No, I do not work for, nor have I ever worked for ATC or the airlines, so it makes it easy for me to think outside the box.
There is a difference in the stress level, as well as the work environment, for pilots and controllers. Try sitting in front of a screen for several hours. Attention deficits, eyestrain, and information overload all are significant factors that are more difficult to deal with as one accumulates years. Bravo for the individuals who think they can "keep up with the youngsters." Those are the guys who are driving long past when they should have turned in their keys. Age does affect each of us differently. Unfortunately, statistical outliers are not the source of major lapses in performance. I agree that controllers should find another career at age 56 (and that airline pilots should do something else at age 60). Hate to say it, you men and women of steel who can't bear the thought of forced retirement ... you are wearing out.
It seems a terrible waste to staff towers at many small country airports. Some of these have little en route and not much local traffic. Local examples are OWB, PAH and BMG. A little research could list many more. Perhaps we should re-think the need before deciding that we have a 12,000-man shortage.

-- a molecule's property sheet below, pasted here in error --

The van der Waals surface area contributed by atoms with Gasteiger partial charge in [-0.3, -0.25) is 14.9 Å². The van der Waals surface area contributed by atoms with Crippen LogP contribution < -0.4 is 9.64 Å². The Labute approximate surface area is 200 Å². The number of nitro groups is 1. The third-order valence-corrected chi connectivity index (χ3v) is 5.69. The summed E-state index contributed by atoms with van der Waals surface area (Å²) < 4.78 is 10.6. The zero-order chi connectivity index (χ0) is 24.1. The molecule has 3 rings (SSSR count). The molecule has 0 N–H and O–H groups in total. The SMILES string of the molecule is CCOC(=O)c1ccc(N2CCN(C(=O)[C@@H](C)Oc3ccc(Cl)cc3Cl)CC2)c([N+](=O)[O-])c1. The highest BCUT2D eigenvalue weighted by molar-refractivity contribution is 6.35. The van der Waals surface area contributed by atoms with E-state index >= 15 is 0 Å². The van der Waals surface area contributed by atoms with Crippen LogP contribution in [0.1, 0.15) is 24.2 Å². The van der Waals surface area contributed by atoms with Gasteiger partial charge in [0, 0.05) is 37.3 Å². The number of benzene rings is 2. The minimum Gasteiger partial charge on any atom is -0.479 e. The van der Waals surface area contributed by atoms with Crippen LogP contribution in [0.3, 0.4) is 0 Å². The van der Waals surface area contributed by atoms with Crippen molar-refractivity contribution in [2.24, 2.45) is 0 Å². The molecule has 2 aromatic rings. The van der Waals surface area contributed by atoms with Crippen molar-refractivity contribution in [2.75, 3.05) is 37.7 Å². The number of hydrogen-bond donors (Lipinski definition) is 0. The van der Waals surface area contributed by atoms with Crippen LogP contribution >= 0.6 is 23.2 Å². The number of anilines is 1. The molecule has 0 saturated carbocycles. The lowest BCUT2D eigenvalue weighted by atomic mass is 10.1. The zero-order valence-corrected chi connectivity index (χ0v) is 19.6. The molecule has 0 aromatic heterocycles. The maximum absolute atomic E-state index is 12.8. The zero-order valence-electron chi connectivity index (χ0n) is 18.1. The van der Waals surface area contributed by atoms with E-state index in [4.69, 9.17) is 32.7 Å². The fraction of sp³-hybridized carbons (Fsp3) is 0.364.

Lycoming's Engine Policy
How well I remember Lycoming's "policy" on engine exchanges (NewsWire, Dec. 27). In the spring of 2004, when the engines on my Part 135 Partenavia P68C reached TBO, we figured it would be simpler to exchange them. Through a shop in Virginia, we did just that. The new engines were trucked to our hanger and the old engines sent back to Lycoming.
Several weeks later, we were informed of a charge-back. Both engines, according to Lycoming, had had case work done on them by an unapproved shop. Lycoming wanted $6,000. They got it - but I called Lycoming and said that, "since I had paid for the old cases, they are mine and I want them back." After a couple days of silence, Lycoming came back to say that the cases had already been destroyed - something, they said, which should not have happened. They offered a $6,000 credit, which I accepted.
Had I elected to have the engines overhauled at a non-Lycoming shop, the cases would not have been an issue. I told the Lycoming company representative at the time that their "policy" will probably turn around and bite them. Perhaps it has.
John B. (Jack) Meagher
Formation Flying, Not Buzzing
Shame on AVweb. You of all people, being aviation smart, should know that the formation of T-6's were not "Buzzing The Tower At AirVenture" (Picture of the Week, Dec. 30.)